Austria has warned its 26 European Union partners in a letter against providing weapons for rebel movements in the Syrian conflict, said a press report to be published Tuesday.
The foreign ministry in Vienna confirmed late Monday that a document had been handed over to the European Union in Brussels, but did not give details.
Die Presse newspaper said that Austria believes arms shipments to the rebels fighting Syrian President Bashar al-Assad would be “a violation of international law, the basic laws of the European Union” and “of the principles of the United Nations charter concerning non-intervention and the use of force”.
They would also violate UN Security Council resolutions concerning Al-Qaeda, it said.
In the letter Austria warned that groups like the Al-Nusra Front, which is “close to the terror network”, were acting among the rebels, Die Presse said.
Following a move by France and Britain, the Islamist group, which has become one of the most feared fighting forces in Syria’s two-year-old conflict, will be subject to a global asset freeze from Tuesday.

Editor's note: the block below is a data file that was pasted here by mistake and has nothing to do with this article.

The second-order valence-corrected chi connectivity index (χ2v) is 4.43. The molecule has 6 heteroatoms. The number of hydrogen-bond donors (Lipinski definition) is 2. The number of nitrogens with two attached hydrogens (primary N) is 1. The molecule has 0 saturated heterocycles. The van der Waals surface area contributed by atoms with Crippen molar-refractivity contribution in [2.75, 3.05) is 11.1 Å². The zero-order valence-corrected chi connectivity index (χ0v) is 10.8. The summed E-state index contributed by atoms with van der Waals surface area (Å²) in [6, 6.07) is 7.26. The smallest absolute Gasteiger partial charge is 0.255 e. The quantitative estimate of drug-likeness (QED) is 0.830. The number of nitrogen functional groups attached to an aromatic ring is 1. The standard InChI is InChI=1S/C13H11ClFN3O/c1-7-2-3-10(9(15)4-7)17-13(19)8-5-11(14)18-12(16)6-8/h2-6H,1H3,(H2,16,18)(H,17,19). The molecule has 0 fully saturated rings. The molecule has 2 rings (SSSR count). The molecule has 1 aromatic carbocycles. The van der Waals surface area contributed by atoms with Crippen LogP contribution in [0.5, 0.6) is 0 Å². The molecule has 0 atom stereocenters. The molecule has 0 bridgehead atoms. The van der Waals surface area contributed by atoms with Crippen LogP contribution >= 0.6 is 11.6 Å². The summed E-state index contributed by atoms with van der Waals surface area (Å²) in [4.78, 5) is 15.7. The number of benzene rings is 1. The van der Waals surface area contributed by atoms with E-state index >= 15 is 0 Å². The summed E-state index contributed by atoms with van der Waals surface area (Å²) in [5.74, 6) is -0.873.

European Union sanctions against Syria are up for renewal at the end of the month, with France and Britain pushing for a lifting of the arms embargo so the rebels can receive weapons.
Die Presse said the letter warned that a lifting of the arms embargo would also lead to an end of all sanctions which can only be extended unanimously by all 27 EU members.
Those who lift the embargo would then also be responsible for unfreezing Assad’s foreign bank accounts, it said.
Finland, Sweden and Baltic nations Estonia, Latvia and Lithuania are also opposed to lifting the embargo, while most other EU nations, including Germany and Spain, have so far failed to clarify their positions.